A database index is a data structure that improves the speed of data retrieval operations on a database table at the cost of additional writes and storage space to maintain the index data structure. Some databases extend the power of indexing by letting developers create indexes on functions or expressions.
Rails automatically adds an index to the id field of a database table, but in this case we’re asking it to find a row based on another piece of data. If you do that often enough you should almost certainly add an index for that data.
# a migration to index to the users email column
class AddEmailIndexToUsers < ActiveRecord::Migration
add_index :users, :email, :unique => true
Another classic example of needing to add an index to increase performance is when you are joining database tables on two unindexed strings. For instance: all users joined by email address to a table of invitations.
class User < ActiveRecord::Base
has_many :order_invites, :foreign_key => ’email’, :primary_key => ’email’
If either the Users or Invitations table has a large number of rows this query will not perform well because the database is having to scan every record in the invitations table to check for a match against the email from the users table.
class AddEmailIndexToInvitations < ActiveRecord::Migration
add_index :invitations, :email
Although Postgres by defaults creates B-Tree index when using CREATE INDEX command, there are a couple of more indexes that will be certainly useful in many use cases.
B-Tree is a self-balancing tree data structure which keeps data ordered and easy to search. This index is appropriate for equality and range queries (using operators like >=, < etc.) and will work great with text, timestamp and number fields.
B-Tree indexes are a reasonable default for most of the queries, but not for all of them. The limitation comes from the underlying structure. Discussing the details of the B-Tree data structure itself is beyond the scope of this article; nevertheless, it’s worth keeping in mind that it’s a similar data structure to a binary search tree.
Before Postgres 10, the usage of hash indexes was discouraged since they used to be not WAL-logged. Fortunately, it’s changed in Postgres 10, and we can use them safely without worrying about rebuilding the index if something goes wrong with our database that would cause a crash. The use cases where hash indexes are useful are very limited, as they work only for equality, but they are a bit more efficient for this kind of queries comparing to b-tree indexes. If you store tokens for example and perform lookups by the token value, hash indexes would be a good way to optimize such queries.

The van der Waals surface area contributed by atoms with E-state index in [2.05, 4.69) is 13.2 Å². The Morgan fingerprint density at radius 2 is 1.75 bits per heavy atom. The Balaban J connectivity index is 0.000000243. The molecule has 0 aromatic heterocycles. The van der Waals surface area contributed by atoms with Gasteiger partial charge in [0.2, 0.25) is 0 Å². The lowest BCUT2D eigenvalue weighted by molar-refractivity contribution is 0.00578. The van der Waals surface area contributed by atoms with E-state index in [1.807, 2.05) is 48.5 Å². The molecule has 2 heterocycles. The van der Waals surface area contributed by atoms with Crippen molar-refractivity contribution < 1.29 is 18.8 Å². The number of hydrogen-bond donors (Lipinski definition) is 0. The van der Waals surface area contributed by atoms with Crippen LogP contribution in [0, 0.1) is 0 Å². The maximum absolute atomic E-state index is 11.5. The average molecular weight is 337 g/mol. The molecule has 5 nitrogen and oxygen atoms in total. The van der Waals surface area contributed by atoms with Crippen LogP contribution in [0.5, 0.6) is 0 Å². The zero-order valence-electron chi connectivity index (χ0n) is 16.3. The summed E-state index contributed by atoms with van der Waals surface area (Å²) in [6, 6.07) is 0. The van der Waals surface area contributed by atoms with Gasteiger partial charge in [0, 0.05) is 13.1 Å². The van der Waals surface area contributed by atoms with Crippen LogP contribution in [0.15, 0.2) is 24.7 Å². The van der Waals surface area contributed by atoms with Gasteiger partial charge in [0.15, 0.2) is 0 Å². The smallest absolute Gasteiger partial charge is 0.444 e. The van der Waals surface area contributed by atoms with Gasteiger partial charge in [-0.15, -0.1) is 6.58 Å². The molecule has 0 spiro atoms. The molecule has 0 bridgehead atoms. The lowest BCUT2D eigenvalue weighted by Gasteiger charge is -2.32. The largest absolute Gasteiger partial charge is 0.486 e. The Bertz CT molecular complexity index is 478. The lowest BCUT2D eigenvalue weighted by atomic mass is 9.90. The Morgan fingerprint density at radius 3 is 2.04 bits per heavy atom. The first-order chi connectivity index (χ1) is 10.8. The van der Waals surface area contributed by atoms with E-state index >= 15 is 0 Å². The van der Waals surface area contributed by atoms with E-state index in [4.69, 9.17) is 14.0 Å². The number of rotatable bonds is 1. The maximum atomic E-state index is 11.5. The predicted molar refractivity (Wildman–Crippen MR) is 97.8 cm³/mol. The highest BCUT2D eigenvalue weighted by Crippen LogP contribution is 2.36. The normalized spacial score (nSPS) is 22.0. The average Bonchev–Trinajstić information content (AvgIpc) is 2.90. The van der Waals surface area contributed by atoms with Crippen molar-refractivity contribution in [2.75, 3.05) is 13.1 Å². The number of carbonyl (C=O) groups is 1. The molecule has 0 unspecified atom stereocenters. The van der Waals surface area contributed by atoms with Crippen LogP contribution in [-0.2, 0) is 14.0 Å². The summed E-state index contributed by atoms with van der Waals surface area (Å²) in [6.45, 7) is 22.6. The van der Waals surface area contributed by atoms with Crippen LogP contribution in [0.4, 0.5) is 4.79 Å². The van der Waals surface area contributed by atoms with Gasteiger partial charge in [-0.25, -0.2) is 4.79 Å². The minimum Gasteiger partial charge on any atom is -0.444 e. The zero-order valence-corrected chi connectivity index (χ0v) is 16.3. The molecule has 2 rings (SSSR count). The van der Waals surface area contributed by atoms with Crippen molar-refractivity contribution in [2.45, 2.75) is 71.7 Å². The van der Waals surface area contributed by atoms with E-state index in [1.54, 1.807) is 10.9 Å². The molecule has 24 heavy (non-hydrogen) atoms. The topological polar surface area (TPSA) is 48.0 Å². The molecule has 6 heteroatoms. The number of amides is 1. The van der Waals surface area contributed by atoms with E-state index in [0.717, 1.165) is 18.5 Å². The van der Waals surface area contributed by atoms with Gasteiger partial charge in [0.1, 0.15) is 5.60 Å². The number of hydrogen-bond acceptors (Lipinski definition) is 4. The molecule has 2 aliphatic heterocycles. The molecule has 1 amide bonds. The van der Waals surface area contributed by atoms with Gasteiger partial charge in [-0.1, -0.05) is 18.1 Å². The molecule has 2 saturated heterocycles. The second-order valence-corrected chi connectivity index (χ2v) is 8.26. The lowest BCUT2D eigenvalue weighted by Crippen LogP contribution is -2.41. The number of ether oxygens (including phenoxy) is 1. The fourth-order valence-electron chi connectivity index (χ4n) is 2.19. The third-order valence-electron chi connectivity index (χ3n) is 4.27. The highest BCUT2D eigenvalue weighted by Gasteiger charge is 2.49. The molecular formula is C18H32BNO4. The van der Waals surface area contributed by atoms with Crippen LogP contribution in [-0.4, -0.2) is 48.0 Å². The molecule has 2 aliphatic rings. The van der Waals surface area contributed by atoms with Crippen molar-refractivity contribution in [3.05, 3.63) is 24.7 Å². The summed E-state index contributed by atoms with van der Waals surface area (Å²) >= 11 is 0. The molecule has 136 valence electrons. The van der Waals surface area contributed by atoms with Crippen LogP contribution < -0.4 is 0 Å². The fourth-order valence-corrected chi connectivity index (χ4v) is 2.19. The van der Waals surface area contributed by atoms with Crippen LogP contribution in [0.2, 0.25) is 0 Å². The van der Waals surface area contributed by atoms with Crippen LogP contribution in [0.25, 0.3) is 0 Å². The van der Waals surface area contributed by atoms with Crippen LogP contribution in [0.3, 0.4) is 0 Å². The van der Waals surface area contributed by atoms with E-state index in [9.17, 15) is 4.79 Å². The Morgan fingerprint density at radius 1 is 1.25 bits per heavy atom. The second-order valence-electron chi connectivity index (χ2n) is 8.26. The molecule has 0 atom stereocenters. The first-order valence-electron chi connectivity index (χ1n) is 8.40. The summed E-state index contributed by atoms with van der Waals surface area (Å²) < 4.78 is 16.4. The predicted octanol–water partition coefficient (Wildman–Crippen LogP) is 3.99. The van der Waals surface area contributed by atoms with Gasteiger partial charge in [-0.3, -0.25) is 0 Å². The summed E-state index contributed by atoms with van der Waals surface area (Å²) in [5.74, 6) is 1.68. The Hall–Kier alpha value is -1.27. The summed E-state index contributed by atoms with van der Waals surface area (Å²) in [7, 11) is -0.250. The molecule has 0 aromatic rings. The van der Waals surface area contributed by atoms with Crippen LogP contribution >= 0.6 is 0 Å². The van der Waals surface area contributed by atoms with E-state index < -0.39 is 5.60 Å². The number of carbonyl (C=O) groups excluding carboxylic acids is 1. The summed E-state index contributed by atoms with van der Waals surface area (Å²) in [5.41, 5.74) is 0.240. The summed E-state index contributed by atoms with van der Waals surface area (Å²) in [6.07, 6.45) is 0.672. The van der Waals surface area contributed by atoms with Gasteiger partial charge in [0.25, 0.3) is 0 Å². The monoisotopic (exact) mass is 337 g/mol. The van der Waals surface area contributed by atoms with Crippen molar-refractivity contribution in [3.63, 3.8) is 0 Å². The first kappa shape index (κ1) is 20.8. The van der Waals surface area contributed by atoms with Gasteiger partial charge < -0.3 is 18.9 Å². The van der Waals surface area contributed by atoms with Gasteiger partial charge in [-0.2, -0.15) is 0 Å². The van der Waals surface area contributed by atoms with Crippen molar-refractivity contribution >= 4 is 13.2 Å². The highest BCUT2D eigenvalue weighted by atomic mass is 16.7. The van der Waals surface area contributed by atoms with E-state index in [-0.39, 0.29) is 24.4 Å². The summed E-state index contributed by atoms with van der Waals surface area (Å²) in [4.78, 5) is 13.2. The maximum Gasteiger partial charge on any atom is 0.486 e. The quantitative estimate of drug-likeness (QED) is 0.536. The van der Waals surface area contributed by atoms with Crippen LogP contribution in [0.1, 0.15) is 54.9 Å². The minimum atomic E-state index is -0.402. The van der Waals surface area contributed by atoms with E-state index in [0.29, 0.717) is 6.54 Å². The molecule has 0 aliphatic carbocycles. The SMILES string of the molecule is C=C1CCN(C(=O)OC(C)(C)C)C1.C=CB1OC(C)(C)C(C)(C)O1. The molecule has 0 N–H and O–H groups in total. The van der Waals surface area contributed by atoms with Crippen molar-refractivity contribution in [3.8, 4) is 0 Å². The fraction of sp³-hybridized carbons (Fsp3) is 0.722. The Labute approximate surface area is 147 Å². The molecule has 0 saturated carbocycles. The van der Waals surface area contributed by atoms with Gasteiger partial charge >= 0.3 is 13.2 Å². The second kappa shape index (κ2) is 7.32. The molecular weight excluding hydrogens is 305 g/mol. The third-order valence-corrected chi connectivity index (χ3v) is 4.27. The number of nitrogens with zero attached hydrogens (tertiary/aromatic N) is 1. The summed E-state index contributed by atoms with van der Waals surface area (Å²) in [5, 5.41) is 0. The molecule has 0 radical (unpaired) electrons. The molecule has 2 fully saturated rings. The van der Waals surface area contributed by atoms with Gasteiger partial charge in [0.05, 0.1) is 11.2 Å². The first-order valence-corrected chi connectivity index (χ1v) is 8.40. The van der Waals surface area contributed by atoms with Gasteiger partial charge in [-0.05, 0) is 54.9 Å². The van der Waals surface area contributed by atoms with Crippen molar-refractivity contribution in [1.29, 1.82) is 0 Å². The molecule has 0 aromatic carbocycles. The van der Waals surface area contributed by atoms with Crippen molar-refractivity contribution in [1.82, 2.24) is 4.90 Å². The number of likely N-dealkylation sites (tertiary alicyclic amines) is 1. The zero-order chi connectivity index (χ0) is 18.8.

BRIN Index (Block Range Index)
BRIN indexes were introduced in Postgres 9.5 which make them a pretty new addition. They tend to work very well for the large sets of ordered data, e.g., statistical data collected with timestamps which are later filtered by the time range. They will perform better than b-tree indexes in such case, although the difference won’t be drastic. However, the different of the size of the index will be huge – BRIN index can be smaller by literally few orders of magnitude comparing to b-tree index.
GIN Index (Generalized Inverted Index)
GIN Indexes are the perfect choice for “composite values” where you perform a query which looks for an element within such “composite”. That is the index you will most likely want to use for jsonb, array or hstore data structures. They are also an excellent choice for full-text search.
GIST Index (Generalized Inverted Search Tree Index)
GiST Indexes will be a good choice when the records overlap values under the same column. They are commonly used for geometry types and full-text search as well. The difference between GIN and GiST Index when it comes to full-text search is that GiST Index will be less taxing on writes comparing to GIN (as it is faster to build). But since it’s a lossy index, there might be some extra overhead involved for reads, which makes GIN index a better choice when you mostly care about reads optimization.